One of the great parts about living in any country for a long period of time is the opportunity to explore! Peru offers a plethora of cultural and tourist activities, one of my new favorites being the Festival Selvámanos.
“Selvámanos is an alternative music and art festival in the jungle, which has gathered more than 35,000 people over its last six editions. Moreover, a week of free cultural activities is organized during the Semana Cultural. During the five days preceding the concerts, different musical shows, picture and photo exhibitions, audiovisual activities, cinema and theater take place throughout the town, free of charge.” (From Selvámanos)
I had never been to a music festival, but when I heard Peruvian jungle and live Latin rock/indie/pop/rap/electronic music it was a no brainer. Selvámanos takes place in Oxapampa which is a really old German-Peruvian town in the middle of the selva alta. Think green Sierra with warmer temperatures and hints of selva waterfalls and foliage. It’s only a 10 hour night bus from Lima, so families flock to the festival for a weekend escape from the busy reality of city life.
The best thing about the festival is that Peace Corps Environment Volunteers in the Junin region participate by teaching the local community about the environment throughout the week leading up to and the entire weekend of the festival! They are not alone, environmental and artisan institutions come from all over Peru to share ideas and innovative projects.
The fabulous Peace Corps Volunteers who organize the activities set up a “What Do You Know About the Environment” game show for kids, where they could spin the wheel and then be asked a question based on the color it landed on. The game was complete with candy prizes, so it was obviously a huge hit with all the kids!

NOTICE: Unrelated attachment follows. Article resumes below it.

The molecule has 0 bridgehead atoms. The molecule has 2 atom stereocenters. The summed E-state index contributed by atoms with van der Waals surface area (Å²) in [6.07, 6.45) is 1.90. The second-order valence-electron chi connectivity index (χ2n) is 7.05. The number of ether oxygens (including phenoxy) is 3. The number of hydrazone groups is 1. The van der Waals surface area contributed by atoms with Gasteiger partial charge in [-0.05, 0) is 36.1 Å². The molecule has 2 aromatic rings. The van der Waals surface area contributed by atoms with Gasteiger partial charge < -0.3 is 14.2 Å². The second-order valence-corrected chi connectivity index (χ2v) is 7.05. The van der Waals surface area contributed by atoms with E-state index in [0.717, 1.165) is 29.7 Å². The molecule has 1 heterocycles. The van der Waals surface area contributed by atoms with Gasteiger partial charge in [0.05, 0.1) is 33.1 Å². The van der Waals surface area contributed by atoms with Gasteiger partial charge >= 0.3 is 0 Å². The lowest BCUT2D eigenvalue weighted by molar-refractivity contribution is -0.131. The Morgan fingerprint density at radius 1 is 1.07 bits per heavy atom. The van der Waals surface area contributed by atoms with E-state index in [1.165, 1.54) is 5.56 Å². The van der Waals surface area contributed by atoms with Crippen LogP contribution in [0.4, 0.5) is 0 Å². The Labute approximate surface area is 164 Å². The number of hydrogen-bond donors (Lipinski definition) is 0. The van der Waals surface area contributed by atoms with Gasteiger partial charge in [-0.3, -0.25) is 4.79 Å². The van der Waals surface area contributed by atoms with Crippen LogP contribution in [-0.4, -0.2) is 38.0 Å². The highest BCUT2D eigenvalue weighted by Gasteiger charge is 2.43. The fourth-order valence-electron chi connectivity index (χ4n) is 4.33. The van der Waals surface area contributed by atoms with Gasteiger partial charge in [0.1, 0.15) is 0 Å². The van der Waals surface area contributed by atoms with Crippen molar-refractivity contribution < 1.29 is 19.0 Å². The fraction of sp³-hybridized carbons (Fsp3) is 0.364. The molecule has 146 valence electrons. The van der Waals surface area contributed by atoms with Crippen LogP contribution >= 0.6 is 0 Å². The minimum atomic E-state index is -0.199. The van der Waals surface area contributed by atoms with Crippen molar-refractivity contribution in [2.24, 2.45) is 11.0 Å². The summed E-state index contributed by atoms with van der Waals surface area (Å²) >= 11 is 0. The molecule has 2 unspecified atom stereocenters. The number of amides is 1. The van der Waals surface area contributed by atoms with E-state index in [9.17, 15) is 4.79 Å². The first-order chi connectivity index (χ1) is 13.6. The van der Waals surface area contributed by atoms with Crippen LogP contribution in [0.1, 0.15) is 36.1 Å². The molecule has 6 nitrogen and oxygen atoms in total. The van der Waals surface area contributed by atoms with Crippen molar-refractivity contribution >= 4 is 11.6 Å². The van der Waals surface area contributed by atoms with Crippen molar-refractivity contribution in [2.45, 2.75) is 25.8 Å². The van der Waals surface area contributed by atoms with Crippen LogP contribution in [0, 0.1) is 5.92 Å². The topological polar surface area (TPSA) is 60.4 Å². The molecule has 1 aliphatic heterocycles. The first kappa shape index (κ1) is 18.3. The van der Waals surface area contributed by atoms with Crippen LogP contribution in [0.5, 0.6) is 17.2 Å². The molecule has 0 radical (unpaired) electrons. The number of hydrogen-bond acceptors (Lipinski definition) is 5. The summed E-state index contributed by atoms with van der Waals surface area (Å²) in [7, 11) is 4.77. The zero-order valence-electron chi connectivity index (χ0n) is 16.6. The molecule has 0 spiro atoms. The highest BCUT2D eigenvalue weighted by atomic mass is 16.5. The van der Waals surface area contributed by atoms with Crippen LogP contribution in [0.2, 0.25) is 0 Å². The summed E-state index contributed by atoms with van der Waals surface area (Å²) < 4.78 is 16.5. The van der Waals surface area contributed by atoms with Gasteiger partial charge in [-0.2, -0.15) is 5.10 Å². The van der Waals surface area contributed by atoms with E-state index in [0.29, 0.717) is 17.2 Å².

They also had a table set up where you could learn about recycling and make DIY recycled bottle cap earnings and necklaces. I still wear my pair on the regular! The activities were part of the festival’s Eco-Dome accompanied by a few booths on composting, organic gardening, and recycling from other Peruvian institutions.
The local community participated with presentations of typical German and Peruvian dances, horse games, and tribal ceremonies to celebrate Mother Earth. The respect that the local people have for their land and the connection they feel with Mother Earth is amazing and an example to the rest of us on how much the little things we do can have a great impact on our planet.
Around 4:30pm the music started and between the two stages there was always a ground playing until around 3am! The line up included everything from a Peruvian rock band who sang in Quechua, to the iconic Latin American “Bob Marley-like” singer everyone grew up with. There was rap, Cumbia, pop, rock and electronic! Artists came from all over South America and my favorite was a woman from Argentina who was accompanied by a clarinetist.
The festival has a camping zone next to the concert stages, and then the town of Oxapampa is full of affordable hostals. The town is beautifully organized and clean, with delicious food. All in all the weekend cost less than $100! It usually takes place at the end of June or early July and Movil Tours bus company is the recommended transportation. Next year I will definitely be going for a few extra days to explore the surrounding waterfalls and treks.
If it’s not on your list, it should be! I have not met a single person who didn’t have a great time. I mean who doesn’t need time to connect with nature, listen to good music, and relax with friends?!
(Photo credit to the lovely RPCV Alejandra Garcia!)